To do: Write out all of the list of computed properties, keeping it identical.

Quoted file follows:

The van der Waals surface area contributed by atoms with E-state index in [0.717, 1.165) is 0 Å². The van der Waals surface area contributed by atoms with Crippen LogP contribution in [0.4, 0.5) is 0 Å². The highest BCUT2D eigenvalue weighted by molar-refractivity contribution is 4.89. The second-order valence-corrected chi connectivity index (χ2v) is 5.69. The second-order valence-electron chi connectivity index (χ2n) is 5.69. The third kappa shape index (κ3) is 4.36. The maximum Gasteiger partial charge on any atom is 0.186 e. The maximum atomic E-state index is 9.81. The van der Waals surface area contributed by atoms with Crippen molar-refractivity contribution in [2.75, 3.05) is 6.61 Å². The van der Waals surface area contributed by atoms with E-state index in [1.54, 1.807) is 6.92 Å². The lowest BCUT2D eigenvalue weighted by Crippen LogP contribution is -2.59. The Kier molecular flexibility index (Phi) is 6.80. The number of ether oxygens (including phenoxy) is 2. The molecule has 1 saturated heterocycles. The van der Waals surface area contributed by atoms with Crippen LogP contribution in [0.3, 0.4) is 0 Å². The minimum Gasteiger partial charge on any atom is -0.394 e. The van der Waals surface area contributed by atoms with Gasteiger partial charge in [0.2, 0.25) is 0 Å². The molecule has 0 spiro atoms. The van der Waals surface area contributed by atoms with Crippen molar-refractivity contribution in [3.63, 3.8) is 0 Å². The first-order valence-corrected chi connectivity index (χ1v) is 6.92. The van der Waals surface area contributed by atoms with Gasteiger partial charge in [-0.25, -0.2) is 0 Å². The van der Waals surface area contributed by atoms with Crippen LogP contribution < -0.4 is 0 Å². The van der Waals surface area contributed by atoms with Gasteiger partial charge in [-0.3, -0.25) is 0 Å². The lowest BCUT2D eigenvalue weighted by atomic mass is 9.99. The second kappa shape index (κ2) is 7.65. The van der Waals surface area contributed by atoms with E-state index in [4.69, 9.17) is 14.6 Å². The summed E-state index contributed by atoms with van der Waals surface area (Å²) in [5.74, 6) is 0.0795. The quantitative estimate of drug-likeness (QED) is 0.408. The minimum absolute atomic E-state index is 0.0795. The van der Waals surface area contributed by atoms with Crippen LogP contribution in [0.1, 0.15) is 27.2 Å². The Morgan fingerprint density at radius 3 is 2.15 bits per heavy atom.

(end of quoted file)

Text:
The van der Waals surface area contributed by atoms with E-state index in [0.717, 1.165) is 0 Å². The van der Waals surface area contributed by atoms with Crippen LogP contribution in [0.4, 0.5) is 0 Å². The highest BCUT2D eigenvalue weighted by molar-refractivity contribution is 4.89. The second-order valence-corrected chi connectivity index (χ2v) is 5.69. The second-order valence-electron chi connectivity index (χ2n) is 5.69. The third kappa shape index (κ3) is 4.36. The maximum Gasteiger partial charge on any atom is 0.186 e. The maximum atomic E-state index is 9.81. The van der Waals surface area contributed by atoms with Crippen molar-refractivity contribution in [2.75, 3.05) is 6.61 Å². The van der Waals surface area contributed by atoms with E-state index in [1.54, 1.807) is 6.92 Å². The lowest BCUT2D eigenvalue weighted by Crippen LogP contribution is -2.59. The Kier molecular flexibility index (Phi) is 6.80. The number of ether oxygens (including phenoxy) is 2. The molecule has 1 saturated heterocycles. The van der Waals surface area contributed by atoms with Crippen LogP contribution in [0.3, 0.4) is 0 Å². The minimum Gasteiger partial charge on any atom is -0.394 e. The van der Waals surface area contributed by atoms with Gasteiger partial charge in [0.2, 0.25) is 0 Å². The molecule has 0 spiro atoms. The van der Waals surface area contributed by atoms with Crippen molar-refractivity contribution in [3.63, 3.8) is 0 Å². The first-order valence-corrected chi connectivity index (χ1v) is 6.92. The van der Waals surface area contributed by atoms with Gasteiger partial charge in [-0.25, -0.2) is 0 Å². The van der Waals surface area contributed by atoms with Crippen LogP contribution < -0.4 is 0 Å². The van der Waals surface area contributed by atoms with Gasteiger partial charge in [-0.3, -0.25) is 0 Å². The lowest BCUT2D eigenvalue weighted by atomic mass is 9.99. The second kappa shape index (κ2) is 7.65. The van der Waals surface area contributed by atoms with E-state index in [4.69, 9.17) is 14.6 Å². The summed E-state index contributed by atoms with van der Waals surface area (Å²) in [5.74, 6) is 0.0795. The quantitative estimate of drug-likeness (QED) is 0.408. The minimum absolute atomic E-state index is 0.0795. The van der Waals surface area contributed by atoms with Crippen LogP contribution in [0.1, 0.15) is 27.2 Å². The Morgan fingerprint density at radius 3 is 2.15 bits per heavy atom.